If we are due another recession, a trade war isn’t going to be helpful

Common sense says that after a recession of that magnitude the next one is likely to be more muted and I think that is right. But even if trade tensions are contained, they don’t help

Hamish McRae
Saturday 24 March 2018 12:56 GMT
Donald Trump unveils $60bn in tariffs on China for intellectual property theft

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Louise Thomas

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It’s hard, when any apparently radical political or economic event happens, to gauge whether this is just part of the usual noise of the daily newsflow, or whether this is something different and huge. And so it is with the looming trade war between the US and China.

Put it this way. Could a trade war be the thing that first triggers the next global recession, and then makes it much harder to escape from it?

Taken in isolation, President Trump’s proposal of 25 per cent tariffs on a range of Chinese exports to the US is not that massive a deal. It sounds a lot and The Donald has presented it as a charge on $60bn of Chinese imports. But run through the numbers. Last year the US imported $506bn of goods from China, which Capital Economics have calculated drove 2.5 per cent of Chinese demand last year. So these tariffs, if enacted, would affect only 0.25 per cent of Chinese output. Add in the fact that industries that rely on Chinese imports will lobby for exclusions and Capital Economics reckons that the hit to Chinese growth will be no more than 0.1 per cent of GDP.

The cautious response by the Chinese authorities, that they are preparing tariffs on $3bn US exports to China, suggests some sort of accommodation will be reached – which presumably was the intention of the President. Make a lot of noise, get some concessions, cut a deal.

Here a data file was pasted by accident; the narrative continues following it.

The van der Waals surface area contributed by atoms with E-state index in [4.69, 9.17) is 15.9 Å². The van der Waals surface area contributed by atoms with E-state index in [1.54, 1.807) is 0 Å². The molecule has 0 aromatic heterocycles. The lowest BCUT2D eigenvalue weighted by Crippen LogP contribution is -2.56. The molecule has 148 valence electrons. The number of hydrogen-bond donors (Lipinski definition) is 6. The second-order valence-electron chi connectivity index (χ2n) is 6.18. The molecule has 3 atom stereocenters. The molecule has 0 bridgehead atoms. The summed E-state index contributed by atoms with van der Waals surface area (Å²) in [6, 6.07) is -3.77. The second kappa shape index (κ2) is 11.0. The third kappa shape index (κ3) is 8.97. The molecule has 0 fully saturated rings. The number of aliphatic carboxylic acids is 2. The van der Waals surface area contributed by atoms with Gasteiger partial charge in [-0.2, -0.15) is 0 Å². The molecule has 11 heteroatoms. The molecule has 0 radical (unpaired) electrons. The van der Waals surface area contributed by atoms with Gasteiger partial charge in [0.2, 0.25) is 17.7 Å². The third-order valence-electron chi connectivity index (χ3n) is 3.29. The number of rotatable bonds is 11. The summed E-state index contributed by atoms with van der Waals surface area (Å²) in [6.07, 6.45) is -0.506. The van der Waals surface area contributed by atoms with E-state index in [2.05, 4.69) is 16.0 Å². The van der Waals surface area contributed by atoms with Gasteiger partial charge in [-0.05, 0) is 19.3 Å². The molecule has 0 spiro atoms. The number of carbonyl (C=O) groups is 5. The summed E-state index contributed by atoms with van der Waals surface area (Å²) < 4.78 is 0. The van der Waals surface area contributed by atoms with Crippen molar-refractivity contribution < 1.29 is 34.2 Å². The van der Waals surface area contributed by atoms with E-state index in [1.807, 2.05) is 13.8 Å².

If this is right then what is happening is not so different from the way in which the US responded to Japanese imports in the 1980s. Then Japan was accused of playing the international trade game unfairly, copying foreign products and using regulatory barriers, such as spurious safely concerns, to exclude foreign imports. Pressure by the US led to a shift in Japanese practices, including locating car assembly plants there and in the UK. Eventually everything calmed down.

The Chinese leadership is acutely aware of Japanese mistakes, including allowing a runaway financial boom to get out of control, and has sought to learn from them. I think that explains the low-key response now.

If this line of argument is right, then these trade skirmishes will be just that: a spat, not a war. Indeed you could say that what the US is doing constitutes a helpful, if crude, warning that countries must not abuse the growing freedom of world trade by running up socially unacceptable current account surpluses.

But there has to be a nagging doubt that we are on an uncomfortable slope down which we must not slide, and the folk-memory of the 1930s still looms over everything.

That nagging doubt explains in part the negative reaction on US markets, but it is hard to distinguish the impact of trade from other factors, including rising interest rates, the Facebook scandal, and a more general concern that this bull market may have run its course.

Markets are markets and after any long bull run there will at some stage be a correction. We may well be heading there right now. What would be more troubling would be if the next global slowdown were damaged further by trade conflict. It is difficult. If you look at current data in the developed world – inflation, job creation, manufacturing output and all that – it is all more or less OK. But things looked OK in 2006 and most of us were scarred by the scale of the last downturn in 2008-09. Common sense says that after a recession of that magnitude the next one is likely to be more muted and I think that is right. But even if trade tensions are contained, they don’t help. At the margin the next downturn might be a bit more serious that it would otherwise have been.

Meanwhile, ponder this. Donald Trump has been clear on one thing. He regards the success of the American economy, and the recognition of that in financial markets, as his prime aim. If you make the country poorer by embarking on a trade war, then you are not doing what you set out to do. If the markets really tank that would be a harsh judgement on his presidency.

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